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Tsunami

A tsunami is a series of water waves that send surges of water, which sometimes reach over 100 feet onto land and can cause widespread destruction. Tsunami is a Japanese word with the English translation “harbour wave”.

Most tsunamis, about 80 percent, take place within the Pacific Ocean, a geologically active area where volcanoes and earthquakes are common.

The formation of a Tsunami

Tsunamis can occur as a result of earthquakes, volcanic eruptions, landslides and other disturbances above or below.
When these events occur under the water, huge amounts of energy are released as a result of quick upward bottom movement.  For example, if a volcanic eruption occurs, the ocean floor may very quickly move upward several hundred feet.  When this happens, huge volumes of ocean water are pushed upward and a wave is formed.  A large earthquake can lift thousands of square kilometers of sea floor which will cause the formation of huge waves.

Tsunamis arise from the sudden displacement of gigantic water masses due to earthquakes on the sea bed, volcanic eruption above and under water, landslides or meteorite impacts. About 86 % of all Tsunamis result from so-called seaquakes.

Know how to prepare for a Tsunami

  • Find out if your home is in a vulnerable area. If you live in a low-lying area identify the quickest way to get to high ground.
  • Know the natural tsunami warning signs such as a strong earthquake or the sea pulling back from the coastline.
  • Discuss tsunamis with your family and friends. Everyone needs to know what to do in case everyone is not together.
  • Emergency supplies such as canned foods, drinking water, medication, flashlights, battery-powered radios and First Aid kits should be readily available.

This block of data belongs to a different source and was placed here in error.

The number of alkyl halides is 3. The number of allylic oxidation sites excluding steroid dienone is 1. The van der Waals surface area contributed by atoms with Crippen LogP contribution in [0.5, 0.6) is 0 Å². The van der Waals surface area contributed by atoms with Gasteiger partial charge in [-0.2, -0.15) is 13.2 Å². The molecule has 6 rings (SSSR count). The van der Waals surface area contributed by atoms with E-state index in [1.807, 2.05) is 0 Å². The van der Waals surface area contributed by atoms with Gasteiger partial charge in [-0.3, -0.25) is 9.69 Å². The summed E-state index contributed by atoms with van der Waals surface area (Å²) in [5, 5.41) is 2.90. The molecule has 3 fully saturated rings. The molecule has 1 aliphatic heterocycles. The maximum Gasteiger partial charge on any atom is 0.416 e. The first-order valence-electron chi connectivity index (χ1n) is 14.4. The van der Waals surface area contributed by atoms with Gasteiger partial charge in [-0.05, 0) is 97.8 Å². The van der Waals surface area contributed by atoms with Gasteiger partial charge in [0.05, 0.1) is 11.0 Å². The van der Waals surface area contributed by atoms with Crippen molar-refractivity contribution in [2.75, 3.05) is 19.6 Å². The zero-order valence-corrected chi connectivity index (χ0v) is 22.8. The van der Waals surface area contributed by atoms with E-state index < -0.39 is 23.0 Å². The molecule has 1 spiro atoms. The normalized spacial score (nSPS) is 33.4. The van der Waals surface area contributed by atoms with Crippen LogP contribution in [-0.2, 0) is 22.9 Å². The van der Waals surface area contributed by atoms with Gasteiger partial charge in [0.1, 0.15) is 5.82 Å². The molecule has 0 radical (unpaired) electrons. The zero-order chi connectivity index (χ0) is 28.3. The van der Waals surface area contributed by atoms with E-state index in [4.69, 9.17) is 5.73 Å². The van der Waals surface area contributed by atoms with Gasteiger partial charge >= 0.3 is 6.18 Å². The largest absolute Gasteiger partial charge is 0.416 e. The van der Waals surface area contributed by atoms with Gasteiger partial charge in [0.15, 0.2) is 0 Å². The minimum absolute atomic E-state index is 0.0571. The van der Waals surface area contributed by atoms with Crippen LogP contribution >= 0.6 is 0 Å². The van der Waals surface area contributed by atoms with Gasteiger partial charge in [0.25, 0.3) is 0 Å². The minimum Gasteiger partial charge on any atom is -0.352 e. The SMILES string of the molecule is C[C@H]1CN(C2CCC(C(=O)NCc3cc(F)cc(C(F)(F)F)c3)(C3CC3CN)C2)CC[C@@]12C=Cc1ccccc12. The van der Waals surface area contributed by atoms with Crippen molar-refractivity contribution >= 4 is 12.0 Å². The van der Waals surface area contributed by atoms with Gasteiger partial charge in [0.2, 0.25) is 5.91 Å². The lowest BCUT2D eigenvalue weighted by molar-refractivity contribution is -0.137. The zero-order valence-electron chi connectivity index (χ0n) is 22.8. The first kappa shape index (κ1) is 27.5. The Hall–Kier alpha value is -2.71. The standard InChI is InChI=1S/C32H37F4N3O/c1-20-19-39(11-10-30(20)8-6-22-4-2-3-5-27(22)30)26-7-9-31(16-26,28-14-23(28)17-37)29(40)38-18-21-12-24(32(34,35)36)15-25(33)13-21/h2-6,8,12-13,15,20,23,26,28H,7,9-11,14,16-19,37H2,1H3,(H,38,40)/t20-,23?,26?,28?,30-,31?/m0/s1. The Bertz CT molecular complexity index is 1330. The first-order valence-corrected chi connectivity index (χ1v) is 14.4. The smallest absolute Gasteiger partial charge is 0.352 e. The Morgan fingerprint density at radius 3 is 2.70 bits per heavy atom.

• Emergency equipment should also be on hand and working properly.

During a Tsunami

  • When fleeing a tsunami caused by a nearby earthquake, roads may be blocked or broken so be careful.
  • Tsunamis may occur without the initial pulling back of the sea and you might see a massive wall of water approaching land. If you can see the wave you are already too close to outrun it.
  • If you are unable to move to higher ground, go to an upper floor (at least the 3rd storey) or roof of a strong building. As a last resort, climb a strong tree if trapped on low ground.
  • If swept up by a tsunami, look for something to use as a raft.
  • A tsunami may last for hours so expect many waves.

After a Tsunami

  • Check for injuries and damage to property.
  • Stay tuned to a radio or television to know the latest emergency information.
  • Help injured or trapped people and call for help if necessary.
  • Check food supply and test drinking water. Fresh food that has come in contact with flood water may be contaminated and should be discarded.

Tsunamis that have affected Antigua and Barbuda

  • April 6 1690 – Earthquake near Antigua and Nevis believed to have triggered landslides into the sea which generated tsunami waves. These were observed in Antigua, Nevis and St. Thomas.
  • The 1755 Great Lisbon earthquake in Portugal, which had a magnitude of between 8.5 and 9.0, caused tsunamis throughout the Caribbean.